“Clarification that both an ‘alteration’ or ‘disruption’ must be harmful” seems to increase the difficulty of laying a charge and decreases the likelihood of successful prosecution. What’s the purpose of this amendment?


The Fisheries Act is often touted as a powerful piece of legislation. Sec 36 makes it illegal to put a deleterious substance into waters frequented by fish. This works okay for point source pollutants and an abundant supply of dead fish makes a prosecution relatively simple. Various permits legalize the noxious effluents from cities, pulp mills and petroleum refineries and make it very difficult to prosecute under the Act.


The Fisheries Act is not successful in dealing with critical habitat damage that results from cumulated impacts such as silt from numerous small sources or stream warming from riparian canopy removal or bedload movement caused by flooding etc. Most of the long term damage is difficult to attribute to one action or a particular duration. Most of these impacts are properly licensed by large industries and allocation of ‘harm’ is impossible to prove.


On the other hand harvest regulations, usually involving individuals, are easily enforced. Keep one fish too many or too small or fish in closed waters or even with a barbless hook and you will be quickly processed by the legal system with no requirement to show the ‘harm’ or ‘alteration’ or ‘disruption’ to the fishery. Quite simply these actions are deemed harmful, so why must we prove the impact of each small habitat loss?


It is critical that small actions leading to habitat damage must be ‘deemed’ harmful and prosecuted when they occur and not just when dead fish are evident.


A recent edition of The Alberta Game Warden (summer 2006) reported the 2004 Fisheries Enforcement Stats that included 826 charges laid and a conviction rate of 92%. Despite all the construction activity in logging and the petroleum industry, not one charge was laid for depositing a deleterious substance or habitat destruction under the Fisheries Act. Maybe DFO handled the charges but have not responded to my request for this information made several weeks earlier.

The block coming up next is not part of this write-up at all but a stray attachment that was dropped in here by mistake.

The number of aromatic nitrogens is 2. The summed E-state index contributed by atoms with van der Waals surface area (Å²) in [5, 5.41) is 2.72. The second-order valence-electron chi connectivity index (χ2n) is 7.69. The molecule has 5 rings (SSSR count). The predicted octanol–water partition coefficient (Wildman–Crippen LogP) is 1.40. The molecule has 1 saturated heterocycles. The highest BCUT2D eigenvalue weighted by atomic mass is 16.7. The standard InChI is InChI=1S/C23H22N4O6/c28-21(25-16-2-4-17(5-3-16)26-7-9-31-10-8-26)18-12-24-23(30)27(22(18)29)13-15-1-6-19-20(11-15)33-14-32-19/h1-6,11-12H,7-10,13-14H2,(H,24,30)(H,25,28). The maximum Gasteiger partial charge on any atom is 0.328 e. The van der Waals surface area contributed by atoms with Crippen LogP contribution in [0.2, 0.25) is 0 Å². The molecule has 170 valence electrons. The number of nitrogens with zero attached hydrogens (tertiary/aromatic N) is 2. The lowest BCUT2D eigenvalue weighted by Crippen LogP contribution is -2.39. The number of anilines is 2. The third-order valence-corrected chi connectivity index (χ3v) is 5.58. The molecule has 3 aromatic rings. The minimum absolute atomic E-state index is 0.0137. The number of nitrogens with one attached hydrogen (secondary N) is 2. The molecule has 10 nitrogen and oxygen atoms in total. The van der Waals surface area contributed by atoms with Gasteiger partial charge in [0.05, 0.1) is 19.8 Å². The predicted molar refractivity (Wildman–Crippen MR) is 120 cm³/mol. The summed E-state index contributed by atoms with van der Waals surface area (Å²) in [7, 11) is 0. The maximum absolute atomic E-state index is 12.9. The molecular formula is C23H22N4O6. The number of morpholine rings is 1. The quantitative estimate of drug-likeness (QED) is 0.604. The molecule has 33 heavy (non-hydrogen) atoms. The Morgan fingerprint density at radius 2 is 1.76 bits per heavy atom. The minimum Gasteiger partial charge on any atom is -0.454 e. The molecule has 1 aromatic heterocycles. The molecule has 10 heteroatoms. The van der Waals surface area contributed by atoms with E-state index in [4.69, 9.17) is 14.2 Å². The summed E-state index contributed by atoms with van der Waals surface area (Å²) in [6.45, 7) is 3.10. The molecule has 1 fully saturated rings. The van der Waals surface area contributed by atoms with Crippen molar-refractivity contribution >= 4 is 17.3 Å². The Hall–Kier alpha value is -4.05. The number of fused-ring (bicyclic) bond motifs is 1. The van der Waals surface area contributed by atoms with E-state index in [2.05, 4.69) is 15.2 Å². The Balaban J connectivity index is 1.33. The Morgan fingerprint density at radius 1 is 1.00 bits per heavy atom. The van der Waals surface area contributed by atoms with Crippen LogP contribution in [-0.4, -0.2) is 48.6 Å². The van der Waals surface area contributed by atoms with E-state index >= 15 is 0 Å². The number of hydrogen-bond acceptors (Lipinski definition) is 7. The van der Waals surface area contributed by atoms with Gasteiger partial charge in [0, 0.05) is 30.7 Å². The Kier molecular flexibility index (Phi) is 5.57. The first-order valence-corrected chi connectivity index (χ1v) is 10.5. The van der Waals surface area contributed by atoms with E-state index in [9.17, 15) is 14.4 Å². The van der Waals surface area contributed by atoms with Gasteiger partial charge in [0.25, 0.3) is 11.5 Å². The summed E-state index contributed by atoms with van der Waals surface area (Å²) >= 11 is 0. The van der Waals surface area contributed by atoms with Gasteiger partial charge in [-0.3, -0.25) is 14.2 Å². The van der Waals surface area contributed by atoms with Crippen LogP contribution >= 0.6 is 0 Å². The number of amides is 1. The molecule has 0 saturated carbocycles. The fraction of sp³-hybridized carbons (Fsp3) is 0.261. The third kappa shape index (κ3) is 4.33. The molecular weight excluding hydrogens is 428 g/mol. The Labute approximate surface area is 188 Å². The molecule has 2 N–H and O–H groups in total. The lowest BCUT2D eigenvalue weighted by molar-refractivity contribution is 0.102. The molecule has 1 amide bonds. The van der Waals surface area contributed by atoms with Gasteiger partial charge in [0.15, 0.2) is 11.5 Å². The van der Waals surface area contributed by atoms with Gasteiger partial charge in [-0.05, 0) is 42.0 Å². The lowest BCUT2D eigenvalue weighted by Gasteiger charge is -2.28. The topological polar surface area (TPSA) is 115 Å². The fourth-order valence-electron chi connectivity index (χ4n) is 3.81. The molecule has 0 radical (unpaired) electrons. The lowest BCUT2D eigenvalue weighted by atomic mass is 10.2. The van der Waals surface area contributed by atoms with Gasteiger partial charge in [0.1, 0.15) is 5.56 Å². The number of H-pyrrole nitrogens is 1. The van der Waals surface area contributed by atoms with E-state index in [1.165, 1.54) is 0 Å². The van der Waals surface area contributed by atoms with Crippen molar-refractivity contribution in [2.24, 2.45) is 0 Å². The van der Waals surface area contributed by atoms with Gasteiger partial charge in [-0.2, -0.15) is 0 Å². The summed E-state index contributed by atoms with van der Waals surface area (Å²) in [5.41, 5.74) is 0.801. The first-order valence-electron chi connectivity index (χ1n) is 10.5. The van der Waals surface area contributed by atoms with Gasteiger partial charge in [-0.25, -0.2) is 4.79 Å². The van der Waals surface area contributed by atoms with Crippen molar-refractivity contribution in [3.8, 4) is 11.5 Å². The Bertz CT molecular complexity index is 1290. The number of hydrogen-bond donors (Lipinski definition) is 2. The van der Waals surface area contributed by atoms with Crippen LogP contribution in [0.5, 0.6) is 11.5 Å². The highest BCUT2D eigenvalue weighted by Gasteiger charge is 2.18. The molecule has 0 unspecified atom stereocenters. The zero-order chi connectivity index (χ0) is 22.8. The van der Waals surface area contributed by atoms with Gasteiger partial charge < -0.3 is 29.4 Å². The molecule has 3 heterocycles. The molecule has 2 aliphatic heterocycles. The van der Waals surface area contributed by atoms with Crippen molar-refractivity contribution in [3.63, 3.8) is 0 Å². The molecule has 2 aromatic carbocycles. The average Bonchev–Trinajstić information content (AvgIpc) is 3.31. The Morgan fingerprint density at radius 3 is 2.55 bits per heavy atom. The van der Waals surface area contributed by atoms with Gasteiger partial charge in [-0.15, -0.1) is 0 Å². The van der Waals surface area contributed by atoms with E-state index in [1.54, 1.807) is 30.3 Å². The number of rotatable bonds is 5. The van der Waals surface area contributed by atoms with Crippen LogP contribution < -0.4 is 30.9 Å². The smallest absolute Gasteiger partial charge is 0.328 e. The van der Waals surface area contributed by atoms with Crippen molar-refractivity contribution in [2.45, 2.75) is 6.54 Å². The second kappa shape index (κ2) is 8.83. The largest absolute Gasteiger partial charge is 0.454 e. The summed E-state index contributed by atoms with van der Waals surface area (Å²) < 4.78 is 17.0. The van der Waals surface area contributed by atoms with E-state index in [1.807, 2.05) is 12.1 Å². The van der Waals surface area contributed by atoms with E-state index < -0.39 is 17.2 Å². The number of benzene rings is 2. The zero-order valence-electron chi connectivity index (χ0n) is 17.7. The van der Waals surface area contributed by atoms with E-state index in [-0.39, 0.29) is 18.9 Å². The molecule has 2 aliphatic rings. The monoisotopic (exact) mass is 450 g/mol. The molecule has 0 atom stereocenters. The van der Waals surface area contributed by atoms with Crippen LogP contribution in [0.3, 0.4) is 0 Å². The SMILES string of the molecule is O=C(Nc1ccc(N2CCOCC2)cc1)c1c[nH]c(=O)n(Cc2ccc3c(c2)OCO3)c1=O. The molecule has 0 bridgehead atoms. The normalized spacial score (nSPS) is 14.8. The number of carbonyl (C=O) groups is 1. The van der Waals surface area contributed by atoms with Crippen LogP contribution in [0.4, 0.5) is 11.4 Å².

Aquatic Invasive Species


We usually think of zebra mussels etc in bilge water or the pet trade and grass carp as being the main threat of AIS but nowhere do I see a reference to parasites and disease which are common and often accepted in the aquaculture industry. Unlike livestock, fish are not easily tested and even the water used during transport may carry diseases. The disease certification system is easily circumvented during transportation. Worse is the fact that overflow waters from holding facilities may distribute parasites and diseases quickly to the rest of the watershed.



Administration and Enforcement


Alternatives to costly court proceedings sound like a good idea. Usually this includes assessed penalties with the company agreeing to clean up the mess and the public being largely unaware of the process and often the agreement includes company anonymity. Habitat destruction and pollution are the unmeasured and unpaid costs of corporate Canada and large multi nationals. Court cases are open to the public and Canadians have the added opportunity to show their displeasure in the marketplace.


Too often fisheries habitat violations are just the cost of doing business and no one is really responsible. If company CEO’s were deemed personally responsible the application of the Fisheries Act could be greatly improved.



Carl Hunt